Google’s core competency is ad revenue and targeted advertising for their advertising customers generated by search.

I still worry about Google’s motives behind this. Their business is based on ad revenues and the collection of data to offer targeted eyeballs to their customers (who are ad buyers, not us). When I start watching a sci-fi movie on NetFlix, amd I gonna get an admob pop-up telling me about a SyFY series for rent through GoogleTV? I hope not, when I just paid to watch something. I don’t have to deal with that with free over the air broadcasts of potentially the same content. And apps? So what. Now I can get a virus on my TV? Whee. Sign me up for that.

We’ll see what happens when this thing ships.

jfbiii

Good luck with that. I mean,

“It’s like building a DVR for the web”

What the hell does that even mean? The web is already like a giant DVR.

I don’t think Apple’s found the right formula, either. This is at least the second attempt to “computerize” the TV. I’ll lump Google in with Apple in that. The first one was a dismal failing by MS. It worked for a very small audience. My grandmother, for instance, liked hers. I just don’t see big-screen TVs becoming the new computers without a total revolution in interface. Voice search isn’t going to be enough, IMO. Neither is a million crappy AIR apps delivering what we already get on the web in a tougher to use/read interface.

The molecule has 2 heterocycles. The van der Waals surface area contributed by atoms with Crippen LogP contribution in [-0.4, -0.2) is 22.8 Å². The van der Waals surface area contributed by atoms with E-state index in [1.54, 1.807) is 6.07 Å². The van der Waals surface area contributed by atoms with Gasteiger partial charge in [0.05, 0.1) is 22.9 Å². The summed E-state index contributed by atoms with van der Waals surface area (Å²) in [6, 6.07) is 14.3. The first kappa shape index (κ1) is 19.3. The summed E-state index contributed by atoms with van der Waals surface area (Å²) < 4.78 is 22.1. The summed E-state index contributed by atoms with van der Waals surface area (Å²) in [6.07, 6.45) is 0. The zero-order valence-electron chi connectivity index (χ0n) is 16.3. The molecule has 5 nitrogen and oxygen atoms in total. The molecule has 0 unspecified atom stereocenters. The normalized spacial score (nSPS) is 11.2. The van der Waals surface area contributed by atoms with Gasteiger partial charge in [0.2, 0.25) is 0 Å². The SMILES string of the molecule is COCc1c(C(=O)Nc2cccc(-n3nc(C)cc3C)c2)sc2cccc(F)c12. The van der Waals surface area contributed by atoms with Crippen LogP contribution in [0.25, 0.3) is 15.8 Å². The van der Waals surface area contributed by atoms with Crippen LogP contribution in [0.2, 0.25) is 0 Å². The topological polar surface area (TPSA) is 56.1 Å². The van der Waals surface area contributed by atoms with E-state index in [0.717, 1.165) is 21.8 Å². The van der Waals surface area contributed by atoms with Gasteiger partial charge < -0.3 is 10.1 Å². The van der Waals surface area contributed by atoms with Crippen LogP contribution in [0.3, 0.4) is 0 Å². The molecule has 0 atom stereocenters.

But hey, NBC Universal is on board. With a stock ticker that sits right next to their programming. Hot damn! No way Steve Jobs could have pulled that deal off.

jfbiii

A larger problem, I think, is that the social nature of the TV in most households doesn’t really lend itself to the computer or mobile device model, both of which are more solitary experiences. No way I could watch TV with some jackass flipping around to look at his twitters in the middle of ATHF. You got a phone you can use for that…don’t inflict it on me.

Bosco (Brad Hutchings)

I think you’ll be surprised how people use this device, what content providers deliver, and what developers enable. Mock it all you want for not being a sterile, curated, uniform Apple labeled solution.

Group TV watching will be huge, especially with sporting events. My extended family already does this with USC football games, as we’re spread a little too far to be together for most games. Augment the video with tweets from a group and it’s a more enriching viewing experience. We do it with some home-grown software for shits an giggles.

Bosco (Brad Hutchings)

Quick vaporware update, courtesy of Nightline, Hulu, and Engadget.